Karl Rove: Confidence in media hurt as journalists become more partisan

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Fox News contributor Karl Rove slammed journalists and the media Wednesday over what he described as a more open display of partisan and ideological bias in their reporting.

Writing in The Wall Street Journal, Rove argued the American public’s confidence in the media was continuing to hemorrhage amid ongoing instances of “journalistic malfeasance,” and called on the industry to take action to restore public confidence. 

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“Journalists used to aspire to objectivity. Now they barely even bother to pretend,” Rove wrote.

According to Gallup, the American public is “largely distrustful” of the media with only 9% of Americans saying they have “a great dea” and 31% “a fair amount” of trust in its ability to report the news “fully, accurately, and fairly.”

“The media faces a growing crisis of confidence … And does anyone doubt that those numbers have dropped since then?” Rove said, acknowledging the Gallup numbers.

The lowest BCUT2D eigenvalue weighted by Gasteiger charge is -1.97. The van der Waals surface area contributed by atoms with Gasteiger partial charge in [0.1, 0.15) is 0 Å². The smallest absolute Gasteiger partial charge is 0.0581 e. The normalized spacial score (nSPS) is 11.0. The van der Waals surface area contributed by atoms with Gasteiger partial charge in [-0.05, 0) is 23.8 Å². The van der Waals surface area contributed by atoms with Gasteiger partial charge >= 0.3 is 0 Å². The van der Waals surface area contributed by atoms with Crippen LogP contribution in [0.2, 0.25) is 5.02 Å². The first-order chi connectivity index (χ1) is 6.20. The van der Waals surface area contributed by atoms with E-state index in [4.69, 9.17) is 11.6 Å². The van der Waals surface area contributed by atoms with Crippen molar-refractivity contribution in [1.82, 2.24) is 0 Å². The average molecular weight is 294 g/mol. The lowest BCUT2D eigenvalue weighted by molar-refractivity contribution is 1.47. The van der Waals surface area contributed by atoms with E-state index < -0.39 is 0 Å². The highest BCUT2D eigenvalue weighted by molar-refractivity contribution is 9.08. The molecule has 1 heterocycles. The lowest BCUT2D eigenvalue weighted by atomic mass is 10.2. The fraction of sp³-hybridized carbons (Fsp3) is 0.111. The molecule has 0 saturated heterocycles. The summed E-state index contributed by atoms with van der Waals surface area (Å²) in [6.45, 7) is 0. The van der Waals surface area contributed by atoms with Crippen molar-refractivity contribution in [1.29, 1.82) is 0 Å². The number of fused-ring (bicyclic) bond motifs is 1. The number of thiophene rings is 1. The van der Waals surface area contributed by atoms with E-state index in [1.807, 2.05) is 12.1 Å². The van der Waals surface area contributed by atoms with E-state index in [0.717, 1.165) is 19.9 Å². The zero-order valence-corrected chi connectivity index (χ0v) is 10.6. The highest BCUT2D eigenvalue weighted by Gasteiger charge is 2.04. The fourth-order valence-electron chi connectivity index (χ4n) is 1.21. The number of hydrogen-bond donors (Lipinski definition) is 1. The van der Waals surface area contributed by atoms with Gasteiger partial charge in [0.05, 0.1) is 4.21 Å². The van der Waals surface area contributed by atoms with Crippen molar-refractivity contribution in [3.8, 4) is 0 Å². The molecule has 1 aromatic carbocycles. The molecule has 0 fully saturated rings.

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Rove cited multiple instances of what he referred to as “journalistic malfeasance,” including left-wing CNN analyst Jeffrey Toobin’s return to the liberal network following a Zoom masturbation scandal, a story by The Washington Post suggesting selfish intent by Republican governors in ending additional unemployment benefits early to encourage people to return to work, and CNN anchor Jake Tapper’s refusal to interview Republicans who questioned the results of the 2020 election while continuing to interview Democrats who questioned the 2004 election results. 

“It has long been an iron rule that the mainstream media doesn’t treat liberals with the same scrutiny as conservatives. What’s different is how open, persistent and routine this double standard is today—and how dangerous that is,” Rove wrote. 

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“The sad truth is that journalists are increasingly showing their ideological and partisan bias, even while insisting that their personal views don’t influence their coverage,” he added. “They should recognize that they do and take action to restore public confidence in their impartiality. And if they can’t do it, their editors and producers must.”

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